The Good: Interesting sound, Some fun songs, Pleasant to listen to.
The Bad: Several predictable rhymes, Repetitive.
The Basics: Despite some intriguing instrumentals, Kula Shaker's debut, K, is fairly standard pop music and not worth the investment.
I think the biggest and best reason to pick up an album that looks to have a different ethnic bent to it is to listen to something different. Yes, as un-PC as it might be to suggest, one of the nice things about picking up a disc from someone from a different country, possessing a clearly different heritage or skin color is that one is likely to hear something other than the same banal pop, rap or country one listens to on one's chosen radio station. The multicultural cover with heavy Indian overtones for Kula Shaker's K, invites those with the desire to hear something different to buy the c.d. based on that impression. It's only inside the liner notes that the band is revealed to be fairly white, British band.
Kula Shaker's K, their debut album, is basically british pop with an Indian flavor to it. So, the short version of this review is that if you're looking for a truly different cultural experience, well, you can't judge a c.d. by its cover that way. There is, however, enough to this disc to make it different from most of the musical flotsam that permeates the airwaves these days.
The best thing K has going for it is its sound. Unlike the standard "guitar, bass, piano, drum" band that define much of popular music, Kula Shaker on K adds the tamboura, tabla, and mellotron to the mix. The quartet clearly studied the music of India to add a sound that is reminiscent of the Beatles' tunes, post-India visit. On some of their songs, like "Tattva" and "Govinda," Kula Shaker achieves an ethnic Indian pop sound that sets the group apart from anyone else making music. They have a quasi-psychedelic, fluid sound that one could imagine belly dancing to.
The problem is, that's two tracks out of thirteen. The remaining songs are mostly a standard pop sound. They oscillate between the unpleasantly rambunctious "303" which could be any band's generic pop song and the mildly image-creating "Smart Dogs." It is ironic, though, that an album I selected in hopes of having a very different musical experience would yield its best track in one of the most standard rock tunes I've heard in quite some time. "Grateful When You're Dead" is a pretty peppy view of how terrible life is and how death will be a welcome release. It has a catchy tune, it's fun and it's the type of song I crank up when I'm having a terrible day. I drive along, smiling and singing this song.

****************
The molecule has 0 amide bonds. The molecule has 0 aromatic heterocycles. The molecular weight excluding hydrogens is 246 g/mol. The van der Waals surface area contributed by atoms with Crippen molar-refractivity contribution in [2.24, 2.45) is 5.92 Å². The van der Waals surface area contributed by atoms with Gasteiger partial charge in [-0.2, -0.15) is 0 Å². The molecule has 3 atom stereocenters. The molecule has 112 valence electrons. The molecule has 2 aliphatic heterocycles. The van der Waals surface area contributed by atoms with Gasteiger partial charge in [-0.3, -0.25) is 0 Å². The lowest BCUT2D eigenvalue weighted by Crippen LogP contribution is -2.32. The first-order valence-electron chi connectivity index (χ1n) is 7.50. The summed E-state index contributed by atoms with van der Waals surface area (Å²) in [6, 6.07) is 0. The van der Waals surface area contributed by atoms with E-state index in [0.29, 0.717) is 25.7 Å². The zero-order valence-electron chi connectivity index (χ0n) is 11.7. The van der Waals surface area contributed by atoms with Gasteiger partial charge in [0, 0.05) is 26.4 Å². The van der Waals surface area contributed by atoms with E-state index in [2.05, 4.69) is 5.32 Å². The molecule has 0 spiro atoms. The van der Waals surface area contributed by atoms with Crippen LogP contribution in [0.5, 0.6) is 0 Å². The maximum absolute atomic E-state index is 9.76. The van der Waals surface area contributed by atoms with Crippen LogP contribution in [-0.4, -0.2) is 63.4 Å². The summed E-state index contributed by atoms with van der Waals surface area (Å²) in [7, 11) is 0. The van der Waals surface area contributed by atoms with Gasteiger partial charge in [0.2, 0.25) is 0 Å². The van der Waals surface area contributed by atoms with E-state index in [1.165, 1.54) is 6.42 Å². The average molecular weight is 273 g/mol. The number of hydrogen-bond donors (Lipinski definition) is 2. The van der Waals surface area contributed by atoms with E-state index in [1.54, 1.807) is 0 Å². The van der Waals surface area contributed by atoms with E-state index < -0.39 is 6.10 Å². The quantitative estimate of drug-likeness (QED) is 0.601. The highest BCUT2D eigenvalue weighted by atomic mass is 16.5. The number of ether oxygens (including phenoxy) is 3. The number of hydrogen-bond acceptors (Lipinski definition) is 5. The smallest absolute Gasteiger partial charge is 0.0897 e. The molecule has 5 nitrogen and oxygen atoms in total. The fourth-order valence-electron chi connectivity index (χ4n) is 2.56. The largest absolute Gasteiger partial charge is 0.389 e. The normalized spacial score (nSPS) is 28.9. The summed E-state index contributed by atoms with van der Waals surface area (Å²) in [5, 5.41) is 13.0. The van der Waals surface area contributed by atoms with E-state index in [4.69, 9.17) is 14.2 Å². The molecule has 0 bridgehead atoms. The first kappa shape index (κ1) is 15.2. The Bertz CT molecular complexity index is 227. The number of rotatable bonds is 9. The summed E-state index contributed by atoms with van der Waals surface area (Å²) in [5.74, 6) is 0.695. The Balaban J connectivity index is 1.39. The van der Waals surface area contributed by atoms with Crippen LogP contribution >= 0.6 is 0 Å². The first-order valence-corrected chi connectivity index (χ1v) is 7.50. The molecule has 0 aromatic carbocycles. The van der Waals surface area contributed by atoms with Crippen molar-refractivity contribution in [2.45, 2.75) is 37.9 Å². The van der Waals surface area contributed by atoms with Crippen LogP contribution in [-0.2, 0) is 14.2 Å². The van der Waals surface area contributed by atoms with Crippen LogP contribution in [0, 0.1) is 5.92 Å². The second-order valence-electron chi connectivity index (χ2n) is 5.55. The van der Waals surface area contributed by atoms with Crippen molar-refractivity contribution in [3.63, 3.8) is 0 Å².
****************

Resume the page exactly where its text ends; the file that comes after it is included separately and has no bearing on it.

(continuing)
But even that is an anomaly on the album. So many of the songs have predictable rhyme schemes. For example, on "Start All Over," it's no surprise that the line "'Cause I know if it's real" is rhymed with "make it real, make me feel." "Real/feel," "lie/fly," and "end/send" are typical rhymes that one hears frequently in popular music and so they all feel standard on this album. There are no pleasant verbal surprises, save hearing what one assumes is Hindi on "Govinda" and "Tattva." There are no moments when my expectations were truly defied by the lyrics.
In short, no brilliance, nothing terribly different from what I'd heard before. I'm certain there are other artists who blend a diverse array of instruments with their daring lyrics to make a pleasant listening experience. Kula Shaker is not that group. At least, not on K.
The best track is "Grateful When You're Dead," and the worst is the inane "303."
For other albums that are not at all mainstream, please check out my reviews of:
Playing The Angel - Depeche Mode
Real Gone - Tom Waits
Addison Road - Addison Road
For other music reviews, please visit my Music Review Index Page for an organized listing!
© 2012, 2006 W.L. Swarts. May not be reprinted without permission.
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